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Inventive problem solving: key to cutting through the complexity

Incorrect handling of contradictions can create more complexity and sow the seeds for conflict within the organization. ADITYA BHALLA of QAI Global Services and TRIZ Asia Forum, suggests a systematic framework for addressing this challenge

There is a parable of a wood-cutter cutting a thick branch of a tree while seated on that branch. A passerby warns the wood-cutter that he would fall down with the cut branch but the simpleton wood-cutter ignores that advice and continues axing the branch. Eventually he does fall to the ground and is convinced that the passerby has divine powers.

The parable highlights the limitation of the human mind to do systems thinking and be surprised by outcomes that could have been otherwise easily foreseen through systematic thinking.
Human beings represent a kind of paradox: they prefer simplicity, but are fascinated by complexity and complex creations. Passive minds tend to add more complexity to address an apparently complex problem and hope for the market or organizational forces to resolve the end result. We see examples of that in every aspect around us including work places and processes designed within organizations.
The trick to being innovative lies in the ability to understand this limitation of the human mind and to make use of specific skills to ensure that we are able to cut through the complexity in any given situation.
Consider an example to illustrate how simple solutions to over-simplified representations of a situation end up creating more complexity than originally existed.
Performance appraisal bell-curve: One of the popular appraisal system requirements is to generate a performance “bell-curve” that rates 10% of staff as excellent performers, 10% as poor performers and the remaining in between. The positive intent of HR is to create an objective performance rating system based on merit.
But is the solution without its disadvantages? Let us take the case of a Head of Department handling specialized resources. The appraisal policy creates a contradiction for him as he would like to give top ratings to all his direct reports for having far exceeded the stiff performance targets set for them, but HR policy mandates that he follow the “bell-curve” performance appraisal system and rate 10% of his staff as poor performers.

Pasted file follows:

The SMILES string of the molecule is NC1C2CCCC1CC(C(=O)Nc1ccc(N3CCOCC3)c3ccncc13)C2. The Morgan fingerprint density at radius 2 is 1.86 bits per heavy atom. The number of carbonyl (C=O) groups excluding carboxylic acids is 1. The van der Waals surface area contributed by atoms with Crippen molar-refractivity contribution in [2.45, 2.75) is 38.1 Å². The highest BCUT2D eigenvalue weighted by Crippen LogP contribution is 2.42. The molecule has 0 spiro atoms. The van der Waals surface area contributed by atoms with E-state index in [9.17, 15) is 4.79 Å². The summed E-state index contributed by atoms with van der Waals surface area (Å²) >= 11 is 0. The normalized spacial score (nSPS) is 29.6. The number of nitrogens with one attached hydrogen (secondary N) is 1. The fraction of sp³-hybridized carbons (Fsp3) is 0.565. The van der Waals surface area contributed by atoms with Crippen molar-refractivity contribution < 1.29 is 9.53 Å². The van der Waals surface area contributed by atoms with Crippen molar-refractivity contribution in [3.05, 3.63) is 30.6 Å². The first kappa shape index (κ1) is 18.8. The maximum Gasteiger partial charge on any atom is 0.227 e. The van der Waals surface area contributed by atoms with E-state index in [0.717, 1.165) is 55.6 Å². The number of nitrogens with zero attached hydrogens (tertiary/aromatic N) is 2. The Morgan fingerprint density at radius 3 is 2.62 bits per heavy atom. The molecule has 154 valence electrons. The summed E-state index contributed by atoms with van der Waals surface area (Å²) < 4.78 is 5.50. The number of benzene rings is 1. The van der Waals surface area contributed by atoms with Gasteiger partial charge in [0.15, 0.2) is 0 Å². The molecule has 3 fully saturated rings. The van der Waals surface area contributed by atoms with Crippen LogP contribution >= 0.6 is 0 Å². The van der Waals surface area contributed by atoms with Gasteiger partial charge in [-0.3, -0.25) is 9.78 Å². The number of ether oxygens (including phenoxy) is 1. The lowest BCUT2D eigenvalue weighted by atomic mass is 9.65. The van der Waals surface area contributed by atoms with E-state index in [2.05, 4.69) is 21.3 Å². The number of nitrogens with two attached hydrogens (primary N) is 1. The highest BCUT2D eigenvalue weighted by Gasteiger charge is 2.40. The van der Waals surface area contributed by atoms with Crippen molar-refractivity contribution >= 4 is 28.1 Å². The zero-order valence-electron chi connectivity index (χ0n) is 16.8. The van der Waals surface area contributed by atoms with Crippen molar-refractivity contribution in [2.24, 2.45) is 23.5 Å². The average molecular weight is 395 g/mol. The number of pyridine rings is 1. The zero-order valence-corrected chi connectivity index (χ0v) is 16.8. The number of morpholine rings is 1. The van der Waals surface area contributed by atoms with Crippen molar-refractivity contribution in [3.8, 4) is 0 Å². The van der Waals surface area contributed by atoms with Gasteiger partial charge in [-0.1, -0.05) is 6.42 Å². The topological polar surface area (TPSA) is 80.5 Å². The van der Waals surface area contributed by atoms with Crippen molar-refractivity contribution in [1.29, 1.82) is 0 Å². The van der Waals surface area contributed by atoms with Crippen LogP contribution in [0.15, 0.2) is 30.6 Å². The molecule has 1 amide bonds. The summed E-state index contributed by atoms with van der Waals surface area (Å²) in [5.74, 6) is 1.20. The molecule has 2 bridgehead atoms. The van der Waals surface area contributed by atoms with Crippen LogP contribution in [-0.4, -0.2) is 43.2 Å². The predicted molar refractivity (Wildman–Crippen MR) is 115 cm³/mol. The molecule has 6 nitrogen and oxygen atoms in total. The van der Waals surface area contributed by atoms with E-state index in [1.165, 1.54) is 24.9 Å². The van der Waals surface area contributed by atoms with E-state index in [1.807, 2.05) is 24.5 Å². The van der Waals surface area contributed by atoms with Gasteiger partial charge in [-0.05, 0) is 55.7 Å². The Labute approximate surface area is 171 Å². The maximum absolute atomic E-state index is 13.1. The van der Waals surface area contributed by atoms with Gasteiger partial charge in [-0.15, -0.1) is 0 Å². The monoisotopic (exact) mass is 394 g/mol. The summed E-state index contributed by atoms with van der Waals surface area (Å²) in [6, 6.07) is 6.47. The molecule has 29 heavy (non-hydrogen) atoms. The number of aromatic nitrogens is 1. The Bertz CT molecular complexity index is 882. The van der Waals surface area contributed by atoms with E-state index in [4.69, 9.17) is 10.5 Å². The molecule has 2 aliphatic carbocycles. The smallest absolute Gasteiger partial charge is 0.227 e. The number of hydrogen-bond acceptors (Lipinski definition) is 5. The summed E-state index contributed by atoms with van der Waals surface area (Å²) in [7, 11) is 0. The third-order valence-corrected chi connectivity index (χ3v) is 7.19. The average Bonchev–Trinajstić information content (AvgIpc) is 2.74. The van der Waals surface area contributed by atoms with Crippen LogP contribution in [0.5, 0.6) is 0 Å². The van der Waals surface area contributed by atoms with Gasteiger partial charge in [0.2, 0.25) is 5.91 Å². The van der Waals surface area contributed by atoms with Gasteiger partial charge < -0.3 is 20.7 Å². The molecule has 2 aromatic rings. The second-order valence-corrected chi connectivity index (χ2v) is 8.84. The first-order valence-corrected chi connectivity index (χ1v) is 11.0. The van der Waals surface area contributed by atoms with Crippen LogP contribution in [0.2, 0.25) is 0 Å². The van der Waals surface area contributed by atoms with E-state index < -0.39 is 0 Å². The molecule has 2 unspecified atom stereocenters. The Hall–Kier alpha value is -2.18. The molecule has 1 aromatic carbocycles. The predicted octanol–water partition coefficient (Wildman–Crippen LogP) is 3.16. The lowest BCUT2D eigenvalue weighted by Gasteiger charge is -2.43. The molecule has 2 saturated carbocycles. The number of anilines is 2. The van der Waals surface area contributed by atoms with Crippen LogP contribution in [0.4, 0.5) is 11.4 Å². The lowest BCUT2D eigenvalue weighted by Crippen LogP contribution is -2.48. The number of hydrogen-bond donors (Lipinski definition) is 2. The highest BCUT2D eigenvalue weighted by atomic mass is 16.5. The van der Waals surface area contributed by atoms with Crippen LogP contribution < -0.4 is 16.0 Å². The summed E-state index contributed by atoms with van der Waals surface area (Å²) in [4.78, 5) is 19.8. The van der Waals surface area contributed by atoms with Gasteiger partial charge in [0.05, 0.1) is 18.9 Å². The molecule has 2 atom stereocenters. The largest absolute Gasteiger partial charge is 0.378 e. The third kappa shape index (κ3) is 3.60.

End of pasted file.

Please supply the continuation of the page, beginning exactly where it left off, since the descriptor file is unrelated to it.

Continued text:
The Head of Department approaches HR department to present his case but he is told that “the policy cannot be diluted and sacrificing a few good employees is an unfortunate reality of corporate life.”
From HR’s perspective even though they empathize with the limitations of the one-size-fits-all approach to performance appraisal they opt for a compromise or trade-off. However, the ripple effect that follows goes largely unseen by many in organizations.
The negative consequences of this trade-off can imply loss in employee morale and confidence (impacting their ability to perform), employee churn (which is a big loss in the long run) and other subtle ways of inimical human behaviour from an organization perspective. This places greater pressure on HR to create more complex systems to check and correct such inimical behaviour exhibited by employees. More complex systems however, only aggravate the negative behaviour as it now becomes a cat-and-mouse game between the “oppressed” and the “oppressor”.
Not identifying a contradiction or incorrect handling of contradictions can create more complexity and sow the seeds for conflict within the organization (between departments or within departments) or outside (with other stakeholders of the business ecosystem).
The figure accompanying this article, illustrates the path towards conflict through incorrect handling of contradictions or paradoxes encountered every day. Learning to generate win-win solutions is one of the core skills used by successful innovators whether they are confronted by an engineering problem (speed versus fuel consumption) or a service industry problem (hiring permanent employees versus temporary employees).

TRIZ (Russian acronym for Theory of Inventive Problem Solving) provides the systematic framework for understanding a given situation, revealing the hidden conflicts or paradoxes in that situation and generating win-win solutions to resolve the paradoxes.

Many organizations such as Intel, GE, P&G, Samsung, Hyundai, Pepsico, Cognizant and others have successfully applied the concepts to create a systematic framework for innovation management in product development as well as operational excellence.



Aditya Bhalla is Innovation Practice Head at QAI Global Services and President of TRIZ Asia Forum. He consults clients on product and process design and improvement. His clients include Vodafone, Metlife, Cognizant, Deloitte, Government of Singapore and many others. He can be contacted at adityabhalla@yahoo.com  




    


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